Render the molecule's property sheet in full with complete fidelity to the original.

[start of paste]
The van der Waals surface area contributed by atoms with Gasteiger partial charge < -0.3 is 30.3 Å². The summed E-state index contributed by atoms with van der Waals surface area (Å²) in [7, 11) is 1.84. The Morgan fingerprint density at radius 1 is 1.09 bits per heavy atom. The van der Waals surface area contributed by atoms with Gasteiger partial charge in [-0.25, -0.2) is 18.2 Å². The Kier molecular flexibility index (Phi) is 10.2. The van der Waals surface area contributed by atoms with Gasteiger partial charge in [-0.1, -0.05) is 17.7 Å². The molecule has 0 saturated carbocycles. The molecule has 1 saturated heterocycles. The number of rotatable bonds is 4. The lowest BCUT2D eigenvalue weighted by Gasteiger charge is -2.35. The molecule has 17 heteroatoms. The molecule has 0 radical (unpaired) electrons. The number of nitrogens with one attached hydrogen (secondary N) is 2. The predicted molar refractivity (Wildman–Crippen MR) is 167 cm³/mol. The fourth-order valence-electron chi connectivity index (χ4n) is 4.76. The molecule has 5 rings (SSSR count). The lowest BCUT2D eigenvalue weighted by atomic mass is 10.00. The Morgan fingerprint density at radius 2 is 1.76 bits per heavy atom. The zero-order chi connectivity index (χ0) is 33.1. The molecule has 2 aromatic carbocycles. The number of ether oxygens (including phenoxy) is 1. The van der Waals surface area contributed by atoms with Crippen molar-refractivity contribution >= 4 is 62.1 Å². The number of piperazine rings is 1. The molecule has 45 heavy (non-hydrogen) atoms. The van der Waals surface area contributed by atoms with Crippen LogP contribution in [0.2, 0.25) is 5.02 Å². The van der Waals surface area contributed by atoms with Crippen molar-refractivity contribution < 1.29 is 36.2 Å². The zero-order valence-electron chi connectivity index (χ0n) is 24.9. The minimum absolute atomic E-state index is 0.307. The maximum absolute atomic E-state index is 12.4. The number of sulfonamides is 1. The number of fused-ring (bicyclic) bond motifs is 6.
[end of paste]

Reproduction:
The van der Waals surface area contributed by atoms with Gasteiger partial charge < -0.3 is 30.3 Å². The summed E-state index contributed by atoms with van der Waals surface area (Å²) in [7, 11) is 1.84. The Morgan fingerprint density at radius 1 is 1.09 bits per heavy atom. The van der Waals surface area contributed by atoms with Gasteiger partial charge in [-0.25, -0.2) is 18.2 Å². The Kier molecular flexibility index (Phi) is 10.2. The van der Waals surface area contributed by atoms with Gasteiger partial charge in [-0.1, -0.05) is 17.7 Å². The molecule has 0 saturated carbocycles. The molecule has 1 saturated heterocycles. The number of rotatable bonds is 4. The lowest BCUT2D eigenvalue weighted by Gasteiger charge is -2.35. The molecule has 17 heteroatoms. The molecule has 0 radical (unpaired) electrons. The number of nitrogens with one attached hydrogen (secondary N) is 2. The predicted molar refractivity (Wildman–Crippen MR) is 167 cm³/mol. The fourth-order valence-electron chi connectivity index (χ4n) is 4.76. The molecule has 5 rings (SSSR count). The lowest BCUT2D eigenvalue weighted by atomic mass is 10.00. The Morgan fingerprint density at radius 2 is 1.76 bits per heavy atom. The zero-order chi connectivity index (χ0) is 33.1. The molecule has 2 aromatic carbocycles. The number of ether oxygens (including phenoxy) is 1. The van der Waals surface area contributed by atoms with Crippen molar-refractivity contribution >= 4 is 62.1 Å². The number of piperazine rings is 1. The molecule has 45 heavy (non-hydrogen) atoms. The van der Waals surface area contributed by atoms with Crippen LogP contribution in [0.2, 0.25) is 5.02 Å². The van der Waals surface area contributed by atoms with Crippen molar-refractivity contribution < 1.29 is 36.2 Å². The zero-order valence-electron chi connectivity index (χ0n) is 24.9. The minimum absolute atomic E-state index is 0.307. The maximum absolute atomic E-state index is 12.4. The number of sulfonamides is 1. The number of fused-ring (bicyclic) bond motifs is 6.